Mercury on the Face of the Sun: 11/11/19

Image of Mercury in transit across the Sun in 2016, by Elijah Matthews via - flipped vertically to emphasize the silhouette of Mercury instead of the sunspot group also present.
Photo credit: 2016 Mercury transit by Elijah Matthews via Image has been flipped vertically.

On November 11, 2019, tiny planet Mercury crossed between Earth and the Sun. Observers fortunate enough to be beneath clear skies on the sunward side of the Earth when this happens could hope to view the celestial conjunction, officially known as a transit. Transits of Mercury occur about a dozen times per century. The most recent was in 2016, and the next is in 2032! (In 2032 the transit will not be visible from North America.)

Mercury is quite small, so eclipse glasses are not sufficient to see it. Properly configured solar binoculars, or ideally a high magnification solar telescope, are needed. Always use caution when observing the Sun!

Thanks to those who came up to join us at the Maryland Space Grant Observatory, as we trained our telescopes to follow the transit from approximately 9:00 a.m. — 1:00 p.m. EST. Here is a NASA video showing the full transit:

For more information about the 11/11/2019 Mercury transit, check out this page from NASA JPL or this very detailed page at

Microscopes and Telescopes – Oct. 18

Flyer for MDSGC/CMMS October 18th event

We are pleased to announce a special event at the Observatory on Friday, October 18th! In partnership with the Chesapeake Microscopy & Microanalysis Society, MDSGC will host a public lecture, “Meteorites – from Microscopes to Telescopes” by Emma Bullock. The event will also feature microscopy demonstrations and astronomical observing, weather permitting. See the event flyer for more details (click on image above).

Even if you’ve missed the chance to register, you can still join us for the demonstrations and observing starting around 7:30 p.m.!

2019 Student Research Symposium

Student group photo at 2019 MDSGC research symposium
Photo credit: Will Kirk, Homewood Photography

The 2019 MDSGC Student Research Symposium, held Saturday, July 27, showcased presentations by more than 30 student interns and researchers working at sites across Maryland. Institutions represented included Capitol Technology University, Goddard Space Flight Center, Hagerstown Community College, Johns Hopkins University, Morgan State University, Towson University, University of Maryland Baltimore County, University of Maryland College Park, and University of Maryland Eastern Shore. We congratulate our students on a successful summer and look forward to seeing more of their work in the future!

The full program follows, including links to presentation files (in PDF) where available. This page will be updated as final presentation versions are submitted.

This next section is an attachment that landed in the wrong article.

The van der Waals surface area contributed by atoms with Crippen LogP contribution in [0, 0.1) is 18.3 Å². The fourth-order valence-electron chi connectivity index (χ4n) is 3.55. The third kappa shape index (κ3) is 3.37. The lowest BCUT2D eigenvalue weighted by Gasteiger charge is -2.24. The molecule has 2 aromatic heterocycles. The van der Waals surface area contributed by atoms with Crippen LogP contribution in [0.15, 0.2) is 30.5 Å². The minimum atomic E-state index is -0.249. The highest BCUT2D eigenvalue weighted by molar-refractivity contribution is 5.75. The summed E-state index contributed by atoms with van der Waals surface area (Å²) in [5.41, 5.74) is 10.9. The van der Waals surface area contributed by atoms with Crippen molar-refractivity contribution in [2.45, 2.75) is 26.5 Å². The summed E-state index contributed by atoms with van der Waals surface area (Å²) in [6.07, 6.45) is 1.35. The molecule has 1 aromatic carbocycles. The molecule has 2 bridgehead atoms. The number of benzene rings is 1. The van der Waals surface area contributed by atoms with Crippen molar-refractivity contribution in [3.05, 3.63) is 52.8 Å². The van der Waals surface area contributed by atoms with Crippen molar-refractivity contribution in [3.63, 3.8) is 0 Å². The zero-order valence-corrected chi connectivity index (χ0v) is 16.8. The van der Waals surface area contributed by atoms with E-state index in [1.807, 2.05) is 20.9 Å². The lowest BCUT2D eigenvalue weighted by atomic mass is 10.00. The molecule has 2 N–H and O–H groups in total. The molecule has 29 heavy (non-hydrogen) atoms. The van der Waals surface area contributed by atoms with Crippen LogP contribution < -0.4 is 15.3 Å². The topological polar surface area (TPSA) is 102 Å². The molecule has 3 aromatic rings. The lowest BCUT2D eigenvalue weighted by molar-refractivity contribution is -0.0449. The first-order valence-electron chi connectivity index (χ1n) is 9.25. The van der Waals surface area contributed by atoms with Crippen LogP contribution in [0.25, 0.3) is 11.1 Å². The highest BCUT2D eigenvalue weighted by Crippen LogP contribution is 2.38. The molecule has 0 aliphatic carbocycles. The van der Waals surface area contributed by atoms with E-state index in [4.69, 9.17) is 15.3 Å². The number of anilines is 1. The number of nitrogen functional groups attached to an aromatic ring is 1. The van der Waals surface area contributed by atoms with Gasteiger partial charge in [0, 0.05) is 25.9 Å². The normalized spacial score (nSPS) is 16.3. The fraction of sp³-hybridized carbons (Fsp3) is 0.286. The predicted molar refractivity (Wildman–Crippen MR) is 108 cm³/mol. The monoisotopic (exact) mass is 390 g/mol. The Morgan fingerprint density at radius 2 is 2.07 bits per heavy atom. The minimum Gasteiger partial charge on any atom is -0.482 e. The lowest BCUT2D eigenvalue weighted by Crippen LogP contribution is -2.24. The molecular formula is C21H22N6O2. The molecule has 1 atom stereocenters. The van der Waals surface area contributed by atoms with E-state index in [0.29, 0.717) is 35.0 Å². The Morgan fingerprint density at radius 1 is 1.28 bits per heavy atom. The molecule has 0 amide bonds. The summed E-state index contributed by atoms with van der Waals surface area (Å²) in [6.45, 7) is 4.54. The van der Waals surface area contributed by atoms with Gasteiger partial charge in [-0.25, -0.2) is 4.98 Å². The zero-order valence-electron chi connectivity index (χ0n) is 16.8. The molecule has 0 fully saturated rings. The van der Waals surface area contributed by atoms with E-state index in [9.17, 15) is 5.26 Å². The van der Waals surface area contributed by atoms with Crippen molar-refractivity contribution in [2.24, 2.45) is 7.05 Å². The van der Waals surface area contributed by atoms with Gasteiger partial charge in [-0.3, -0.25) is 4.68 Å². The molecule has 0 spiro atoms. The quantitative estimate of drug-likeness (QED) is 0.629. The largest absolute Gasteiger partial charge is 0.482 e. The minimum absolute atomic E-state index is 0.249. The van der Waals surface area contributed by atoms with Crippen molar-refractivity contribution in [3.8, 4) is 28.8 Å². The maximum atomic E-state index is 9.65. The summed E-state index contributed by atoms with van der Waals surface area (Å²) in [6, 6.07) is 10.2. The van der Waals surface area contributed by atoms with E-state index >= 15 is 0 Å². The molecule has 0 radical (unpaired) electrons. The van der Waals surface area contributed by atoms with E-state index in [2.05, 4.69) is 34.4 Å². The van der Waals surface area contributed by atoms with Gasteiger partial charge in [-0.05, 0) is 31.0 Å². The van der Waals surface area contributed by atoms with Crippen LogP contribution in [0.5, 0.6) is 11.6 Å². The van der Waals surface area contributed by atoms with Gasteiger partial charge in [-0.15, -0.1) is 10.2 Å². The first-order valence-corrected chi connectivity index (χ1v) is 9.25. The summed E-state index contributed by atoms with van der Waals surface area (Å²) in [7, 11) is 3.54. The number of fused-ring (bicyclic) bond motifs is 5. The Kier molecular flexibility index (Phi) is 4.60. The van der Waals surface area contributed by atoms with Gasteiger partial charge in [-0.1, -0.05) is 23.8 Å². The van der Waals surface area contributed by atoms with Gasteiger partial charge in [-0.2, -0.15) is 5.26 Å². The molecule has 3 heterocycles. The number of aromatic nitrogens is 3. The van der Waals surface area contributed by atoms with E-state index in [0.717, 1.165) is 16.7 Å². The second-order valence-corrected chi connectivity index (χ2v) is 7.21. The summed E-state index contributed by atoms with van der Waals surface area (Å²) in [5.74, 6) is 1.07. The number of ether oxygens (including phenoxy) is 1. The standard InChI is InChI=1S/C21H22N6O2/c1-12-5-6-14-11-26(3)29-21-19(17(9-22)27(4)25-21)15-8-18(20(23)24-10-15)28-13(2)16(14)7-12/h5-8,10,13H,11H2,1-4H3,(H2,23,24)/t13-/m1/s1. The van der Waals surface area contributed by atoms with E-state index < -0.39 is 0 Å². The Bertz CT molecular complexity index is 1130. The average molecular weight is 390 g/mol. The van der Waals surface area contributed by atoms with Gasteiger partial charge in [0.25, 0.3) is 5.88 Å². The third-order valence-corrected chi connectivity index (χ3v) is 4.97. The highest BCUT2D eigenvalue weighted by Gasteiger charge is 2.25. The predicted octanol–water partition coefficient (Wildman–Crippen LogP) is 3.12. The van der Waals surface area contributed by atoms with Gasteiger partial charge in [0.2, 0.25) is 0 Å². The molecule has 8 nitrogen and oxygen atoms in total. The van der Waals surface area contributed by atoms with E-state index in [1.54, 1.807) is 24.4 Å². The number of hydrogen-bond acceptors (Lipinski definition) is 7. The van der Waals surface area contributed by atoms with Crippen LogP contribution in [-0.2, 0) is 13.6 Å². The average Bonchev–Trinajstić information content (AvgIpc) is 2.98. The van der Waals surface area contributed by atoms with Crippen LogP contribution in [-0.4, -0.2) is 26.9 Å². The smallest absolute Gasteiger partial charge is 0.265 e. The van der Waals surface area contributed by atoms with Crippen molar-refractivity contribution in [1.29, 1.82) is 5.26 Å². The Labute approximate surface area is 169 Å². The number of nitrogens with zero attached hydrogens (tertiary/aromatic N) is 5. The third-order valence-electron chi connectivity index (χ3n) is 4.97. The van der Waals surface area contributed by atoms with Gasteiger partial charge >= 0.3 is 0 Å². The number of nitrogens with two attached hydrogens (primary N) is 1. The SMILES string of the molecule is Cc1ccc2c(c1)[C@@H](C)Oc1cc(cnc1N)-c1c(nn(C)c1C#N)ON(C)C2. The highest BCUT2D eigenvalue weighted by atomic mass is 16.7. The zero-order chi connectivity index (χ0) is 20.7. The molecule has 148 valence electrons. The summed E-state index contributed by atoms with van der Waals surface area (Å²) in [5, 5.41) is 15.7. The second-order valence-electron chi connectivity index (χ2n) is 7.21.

Talk Session 1

8:00 a.m.
Introductory Remarks — Matt Collinge

8:05 a.m.

8:15 a.m.

8:25 a.m.

8:35 a.m.

8:45 a.m.

8:55 a.m.

9:05 a.m.

9:15 a.m.

9:25 a.m.
Poster Flash Talks

Poster Session

Manufacturing Detailed 3D Models of Spacecraft Hardware in Support of Goddard Mission Proposals — Marcelo Arispe-Guzman

Dusty Plasma Lab: Voltage Amplifier Design and Construction Using Piezoelectric Elements — Marcus Bailey

Autonomous Instrumented Robotic Sensory Platforms to Advance Creativity and Engage Students (AIRSPACES) — Zachary Chavez

Spectroscopy Diagnostics/Mirrors for Critical Ionization Velocity Measurements — Kim Frost

Superhero Physics as a Teaching Tool in Introductory Physics (PDF) — Jasmine Jackson

A Model for Intergalactic Dust and its Impact on the Extragalactic Background Light (PDF) — Maegan Jennings

Gravitational Lensing and a First Test of Exotic Topology (PDF) — Greg Kuri

Development of Spacecraft Contact Analysis and Maneuver Planning Scenarios for Spacecraft Operations Training — Lucia Stainer

Dust Size Characterization through Microscopy — Bojiun (Andy) Tsao

Decoding Light Characteristics in Space — Shuchen Zhang

Reliability of Stormwater Best Management Practices in Washington, D.C. (PDF) — Mohammadreza Jabehdari

3D Design and Manufacturing Analysis of Liquid Propellant Rocket Engine (LPRE) Nozzle (PDF) — Marc Caballes and Sam Alamu

Talk Session 2

11:00 a.m.
Welcome Back — Matt Collinge

11:05 a.m.

11:15 a.m.

11:25 a.m.

11:35 a.m.

11:45 a.m.

11:55 p.m.

12:05 p.m.

12:15 p.m.

12:25 p.m.

2019 JHU Physics Fair

The weather cooperated! And we had a good turnout for the 16th Annual Physics Fair at JHU, sponsored in part by MDSGC, which was held from 11-5:30 p.m. on Saturday, April 27th, 2019.

Each year during the Physics Fair, the Bloomberg Center for Physics & Astronomy on JHU’s Homewood Campus (click here for directions) is open to the public and hosts activities, competitions, shows, and many hands-on physics demonstrations to intrigue the mind and delight the senses. This family-friendly STEM event is especially designed to inspire future scientists. We hope you can join us next year!